Finally got up to Milwaukee this weekend to see the "Masters Of American Comics" exhibition at the Milwaukee Art Museum before it ended on August 13th. Before I get into that, one word about the architecture of the Museum: Its absolutely beautiful!
I think Carl wrote about the Museum several months ago. I love architecture and the Calatrava design is stunning. It makes me hope the proposed Fordham Spiral tower gets built. The people of Milwaukee should be totally grateful. Now, if they can only develop the rest of the lakefront . . . .
The "Masters Of American Comics" exhibition showed the works of 15 comic artists from the beginning of the 20th Century through the present. Artists such as Crumb, Spiegelman, and Schultz were exhibited.
Our parents and grandparents grew up on these comics: Dick Tracy, Popeye, Gasoline Alley. Yet most people I know don't read or care about the comics anymore. Part of this, is that the comics got out of the storytelling business. They also lost their imagination. That's what was interesting about this exhibition. These comics told stories, they were satiristic, while at the same time, entertained.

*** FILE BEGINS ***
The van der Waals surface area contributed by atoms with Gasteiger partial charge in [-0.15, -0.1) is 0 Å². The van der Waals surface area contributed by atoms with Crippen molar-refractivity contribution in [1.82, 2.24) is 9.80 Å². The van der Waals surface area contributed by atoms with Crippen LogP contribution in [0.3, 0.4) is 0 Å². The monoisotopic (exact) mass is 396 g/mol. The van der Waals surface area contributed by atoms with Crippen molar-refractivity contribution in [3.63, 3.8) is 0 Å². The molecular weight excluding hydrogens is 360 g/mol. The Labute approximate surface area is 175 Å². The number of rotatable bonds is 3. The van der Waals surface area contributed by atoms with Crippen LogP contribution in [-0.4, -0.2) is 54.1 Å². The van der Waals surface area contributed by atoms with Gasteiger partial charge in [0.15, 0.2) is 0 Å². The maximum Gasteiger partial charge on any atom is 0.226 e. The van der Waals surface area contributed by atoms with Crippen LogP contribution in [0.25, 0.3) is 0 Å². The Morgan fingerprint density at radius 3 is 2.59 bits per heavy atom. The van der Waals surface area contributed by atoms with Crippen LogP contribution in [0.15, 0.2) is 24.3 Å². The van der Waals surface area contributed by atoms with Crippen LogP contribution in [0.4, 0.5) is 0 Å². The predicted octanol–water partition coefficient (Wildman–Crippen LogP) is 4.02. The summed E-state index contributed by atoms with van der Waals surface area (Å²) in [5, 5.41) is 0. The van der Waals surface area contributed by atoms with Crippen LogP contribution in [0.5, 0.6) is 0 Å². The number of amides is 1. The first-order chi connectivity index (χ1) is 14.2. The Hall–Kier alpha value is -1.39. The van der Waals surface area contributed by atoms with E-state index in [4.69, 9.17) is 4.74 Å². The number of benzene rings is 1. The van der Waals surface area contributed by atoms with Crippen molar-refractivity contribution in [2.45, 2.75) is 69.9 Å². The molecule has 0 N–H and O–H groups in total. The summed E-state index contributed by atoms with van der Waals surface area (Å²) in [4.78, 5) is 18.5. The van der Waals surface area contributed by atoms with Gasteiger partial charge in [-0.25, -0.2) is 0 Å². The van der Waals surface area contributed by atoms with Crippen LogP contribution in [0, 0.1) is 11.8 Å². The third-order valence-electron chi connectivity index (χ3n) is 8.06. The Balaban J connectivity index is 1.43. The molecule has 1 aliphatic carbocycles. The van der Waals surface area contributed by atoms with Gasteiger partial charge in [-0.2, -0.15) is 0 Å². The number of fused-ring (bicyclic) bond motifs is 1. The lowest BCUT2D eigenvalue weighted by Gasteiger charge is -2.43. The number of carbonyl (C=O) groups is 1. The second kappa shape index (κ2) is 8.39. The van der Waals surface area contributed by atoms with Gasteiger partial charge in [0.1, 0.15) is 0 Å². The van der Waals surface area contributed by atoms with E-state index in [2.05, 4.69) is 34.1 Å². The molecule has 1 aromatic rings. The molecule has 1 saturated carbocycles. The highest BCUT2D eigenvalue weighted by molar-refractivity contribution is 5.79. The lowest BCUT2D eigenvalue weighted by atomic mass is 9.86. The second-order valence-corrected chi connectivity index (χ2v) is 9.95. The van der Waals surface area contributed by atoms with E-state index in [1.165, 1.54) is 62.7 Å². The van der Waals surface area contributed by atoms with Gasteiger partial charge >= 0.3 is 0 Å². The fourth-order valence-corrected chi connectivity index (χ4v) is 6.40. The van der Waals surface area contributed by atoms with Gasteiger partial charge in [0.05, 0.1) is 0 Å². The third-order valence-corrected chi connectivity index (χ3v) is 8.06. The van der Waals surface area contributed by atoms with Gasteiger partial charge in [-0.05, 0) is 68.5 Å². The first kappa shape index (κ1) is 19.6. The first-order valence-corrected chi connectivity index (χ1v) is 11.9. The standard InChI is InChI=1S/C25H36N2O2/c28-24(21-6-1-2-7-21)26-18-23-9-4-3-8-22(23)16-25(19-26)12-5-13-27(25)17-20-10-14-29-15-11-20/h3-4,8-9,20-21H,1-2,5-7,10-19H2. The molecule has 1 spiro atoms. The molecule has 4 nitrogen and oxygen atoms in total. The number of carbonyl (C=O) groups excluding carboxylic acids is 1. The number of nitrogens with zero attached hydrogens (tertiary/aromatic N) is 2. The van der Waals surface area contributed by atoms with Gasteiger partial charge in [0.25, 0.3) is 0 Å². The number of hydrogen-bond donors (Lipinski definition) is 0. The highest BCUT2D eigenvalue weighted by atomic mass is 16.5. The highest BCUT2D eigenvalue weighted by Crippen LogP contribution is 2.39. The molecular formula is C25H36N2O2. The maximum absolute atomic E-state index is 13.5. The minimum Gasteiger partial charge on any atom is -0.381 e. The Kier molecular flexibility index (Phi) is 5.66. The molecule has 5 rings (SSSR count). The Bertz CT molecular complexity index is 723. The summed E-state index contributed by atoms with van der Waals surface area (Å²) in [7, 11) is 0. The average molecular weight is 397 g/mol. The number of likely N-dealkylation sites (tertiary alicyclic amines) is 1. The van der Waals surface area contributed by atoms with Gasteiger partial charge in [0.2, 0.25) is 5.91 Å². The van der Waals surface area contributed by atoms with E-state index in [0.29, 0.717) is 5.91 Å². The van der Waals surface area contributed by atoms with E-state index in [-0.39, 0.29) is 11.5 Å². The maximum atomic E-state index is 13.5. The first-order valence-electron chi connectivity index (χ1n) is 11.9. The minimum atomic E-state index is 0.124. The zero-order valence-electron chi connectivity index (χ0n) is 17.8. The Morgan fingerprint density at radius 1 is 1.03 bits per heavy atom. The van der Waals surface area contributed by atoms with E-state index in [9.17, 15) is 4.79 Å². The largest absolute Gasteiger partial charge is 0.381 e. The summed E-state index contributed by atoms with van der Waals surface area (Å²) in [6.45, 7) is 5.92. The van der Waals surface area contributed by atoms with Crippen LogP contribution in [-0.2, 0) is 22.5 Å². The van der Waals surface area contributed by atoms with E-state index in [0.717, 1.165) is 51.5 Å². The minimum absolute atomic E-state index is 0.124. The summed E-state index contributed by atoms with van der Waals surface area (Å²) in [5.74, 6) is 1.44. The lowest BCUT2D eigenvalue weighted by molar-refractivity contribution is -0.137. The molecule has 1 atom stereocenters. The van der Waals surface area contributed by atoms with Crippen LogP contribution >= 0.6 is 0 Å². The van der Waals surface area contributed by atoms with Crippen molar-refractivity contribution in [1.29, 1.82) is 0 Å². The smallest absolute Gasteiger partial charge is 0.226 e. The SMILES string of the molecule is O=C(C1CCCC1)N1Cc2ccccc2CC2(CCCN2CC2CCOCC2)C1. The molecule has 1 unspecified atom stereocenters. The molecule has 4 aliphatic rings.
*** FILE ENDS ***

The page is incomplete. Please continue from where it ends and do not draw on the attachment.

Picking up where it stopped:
Now, today, they are just part of the newspaper to throw away to get to the other sections. But is that my fault or the fault of the newspapers?
There is a scene, I wouldn't call it underground, but there is a scene of graphic comic artists who put out graphic novels. Why couldn't the Tribune hire a graphic comic aritst or two to put out serial stories that would be published every two weeks? That would be a story in itself. I mean, let's look at newspapers nowadays. There readership is dwindling each day. People want to read the RedEye instead of the Tribune because of short attention spans. More importantly, the stories should be adult in nature. I'm not talking about nudity, I'm talking about adult themes, the issues we face today. It could be about fantasy. It could be horror. I could go on and on but you all get the point.
Maybe one day, the newspapers will too.